The Working Waterfront

Storms have lasting impact on coastal forests

Changing wind direction is part of the explanation

By Catherine Schmitt
Posted 2024-06-18
Last Modified 2024-06-18

During the storms in January, hurricane-strength winds blew out of the southeast, directly at the Maine shoreline. In Acadia National Park, waves overtopped the shore, washing out a section of the Ocean Path, as wind funneled into the forest at Otter Point.

A few large spruce trees twisted and broke. Others, their roots loosened from the soggy, unfrozen ground, tipped over. As trees fell, they toppled other trees, creating a jumble of timber, like a giant’s game of pick-up sticks.

Spruce and fir, with shallow roots and and rigid branches that catch the wind, are among the most susceptible to wind. The buttressed trunks of northern white cedar, and the deep roots and thick branches of oaks, help keep those trees anchored. Birches bend and some branches break off, reducing wind drag and allowing the tree to survive.

Tree height is also a factor, and so is exposure. Southerly winds, gaining strength in their path across the water, are what made the January storms so impactful on a coastline that evolved with winter winds from the north.

The result appeared like a lot of mess and damage.

Spruce and fir, with shallow roots and and rigid branches that catch the wind, are among the most susceptible to wind.

Trees were thrown by the wind along the islands of the Maine Island Trail. While islands located father offshore bore the brunt of the wind, even coastal islands sheltered by bays were affected, according to Maine Island Trail Association program director Brian Marcaurelle. Many trees were felled as a result of shoreline erosion: waves washed away sand and gravel beaches and bluffs, leaving trees hanging on the edge, their roots exposed and dangling from ledges.

And it wasn’t just south-facing shores that were affected, said Marcaurelle. “The impact seemed to be in pockets, caused as much by tides and waves as wind,” he said. The organization is still assessing damage, but it had help from hardy volunteers with the Southern Maine Sea Kayaking Network, who surveyed and photographed many islands in February and March. York Land Trust and Downeast Salmon Federation also reported significant loss of trees.

While shocking to behold, such “windthrows” or “blowdowns” are among the major influences shaping the region’s forests.

From an ecological perspective, wind is a disturbance not in the negative sense, but simply as an agent of change that resets forest growth. So many large trees fell at Otter Point on MDI—13 in a fraction of an acre—that the forest is now an open clearing, with a few birches and two lone, tall spruces rising above the chaos.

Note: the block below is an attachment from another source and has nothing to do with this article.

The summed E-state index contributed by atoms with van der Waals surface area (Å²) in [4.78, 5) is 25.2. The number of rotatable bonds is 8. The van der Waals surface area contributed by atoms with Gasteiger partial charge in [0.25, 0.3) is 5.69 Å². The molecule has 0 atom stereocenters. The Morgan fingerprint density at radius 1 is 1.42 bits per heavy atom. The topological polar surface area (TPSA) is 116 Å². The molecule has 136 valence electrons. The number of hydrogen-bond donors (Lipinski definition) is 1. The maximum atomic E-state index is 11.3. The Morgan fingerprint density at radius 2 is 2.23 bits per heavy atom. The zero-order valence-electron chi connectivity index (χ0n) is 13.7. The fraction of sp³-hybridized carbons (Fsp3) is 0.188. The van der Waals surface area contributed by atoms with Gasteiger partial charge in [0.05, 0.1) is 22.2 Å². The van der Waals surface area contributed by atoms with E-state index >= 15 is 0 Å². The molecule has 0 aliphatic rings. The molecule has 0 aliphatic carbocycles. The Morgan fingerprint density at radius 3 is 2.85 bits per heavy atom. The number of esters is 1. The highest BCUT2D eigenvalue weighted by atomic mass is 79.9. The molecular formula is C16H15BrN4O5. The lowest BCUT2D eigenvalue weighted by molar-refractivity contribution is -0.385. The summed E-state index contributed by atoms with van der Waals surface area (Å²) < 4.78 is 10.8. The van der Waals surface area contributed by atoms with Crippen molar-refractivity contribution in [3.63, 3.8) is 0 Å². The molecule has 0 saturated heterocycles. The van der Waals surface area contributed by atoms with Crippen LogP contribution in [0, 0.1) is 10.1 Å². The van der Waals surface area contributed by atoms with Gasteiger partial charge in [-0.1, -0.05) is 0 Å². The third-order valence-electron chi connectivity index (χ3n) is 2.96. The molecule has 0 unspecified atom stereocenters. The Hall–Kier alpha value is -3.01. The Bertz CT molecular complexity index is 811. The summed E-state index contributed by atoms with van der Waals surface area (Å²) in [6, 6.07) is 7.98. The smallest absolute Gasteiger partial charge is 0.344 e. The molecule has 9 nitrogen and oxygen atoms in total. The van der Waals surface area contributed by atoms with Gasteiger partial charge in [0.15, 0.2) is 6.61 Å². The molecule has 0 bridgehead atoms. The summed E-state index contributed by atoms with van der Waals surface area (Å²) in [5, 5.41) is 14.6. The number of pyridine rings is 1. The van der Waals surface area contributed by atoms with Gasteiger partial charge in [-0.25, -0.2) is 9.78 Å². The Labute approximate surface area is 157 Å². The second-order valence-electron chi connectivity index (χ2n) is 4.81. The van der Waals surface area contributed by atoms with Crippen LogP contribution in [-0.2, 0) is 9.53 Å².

But in between the fallen trees are lots of small spruce and fir, now to have their time in the sun, to take their place in the overstory. Until the next storm.

A question on many minds is whether or not last winter’s storms represent an anomaly or new normal, and whether more frequent windthrow will have a cumulative effect on coastal forests. Scientists studying the history of the region’s forests have estimated that major blowdowns occurred every 300 years or so. But how relevant is the past in today’s stormier climate? How many storms can the trees withstand, rooted in the already-thin soils of the Maine coast, clinging to edges of eroding islands? At Acadia National Park’s Sand Beach, where the January storms had eroded a bluff, another storm in March took down more trees, causing a landslide.

Winds across the Gulf of Maine have intensified, a trend expected to continue. Speed is important—a maximum wind gust of 95 miles per hour was recorded at Isle au Haut during the January storms—but so is direction.

An analysis of ocean circulation by researchers at Stonehill College and NOAA found “a statistically significant strengthening of the southwesterly winds” measured by NERACOOS buoys off the coast of York and Port Clyde. They concluded these winds may be responsible for a slowdown in the Gulf of Maine Coastal Current between 2001 and 2021.

But stronger southeasterly winds also mean new pressures on coastal forests.

In the near term, what to do with all that downed wood?

In Acadia, the National Park Service is repairing the Ocean Path but continues to evaluate impacts in other locations. At Seawall, crews removed some 700 fallen trees that blocked roads and created safety hazards in a popular picnic and camping area, but otherwise the blowdowns at Otter Point and other locations are being left in place.

Similarly, Maine Island Trail Association’s standard practice is to leave downed trees unless they block a trail or campsite.
Ecologists advise leaving downed wood because of its habitat value. Fallen trees form pits and mounds and other patches of habitat that foster greater diversity over time.

Shade-tolerant trees like balsam fir have a chance to grow tall, while feather mosses and creeping snowberry, goldthread, and bunchberry spread across sunlit ground. Fallen and broken trees become “coarse woody debris” that supports a whole host of mammals, birds, amphibians, insects, fungi, and lichens.

Along shore, dead wood helps anchor shorelines and protect against further erosion. And leaving dead wood on the ground also keeps carbon in the forest, a worthwhile consideration given the role of carbon emissions in the increased intensity and frequency of storms.

Catherine Schmitt is a science communications specialist with the Schoodic Institute.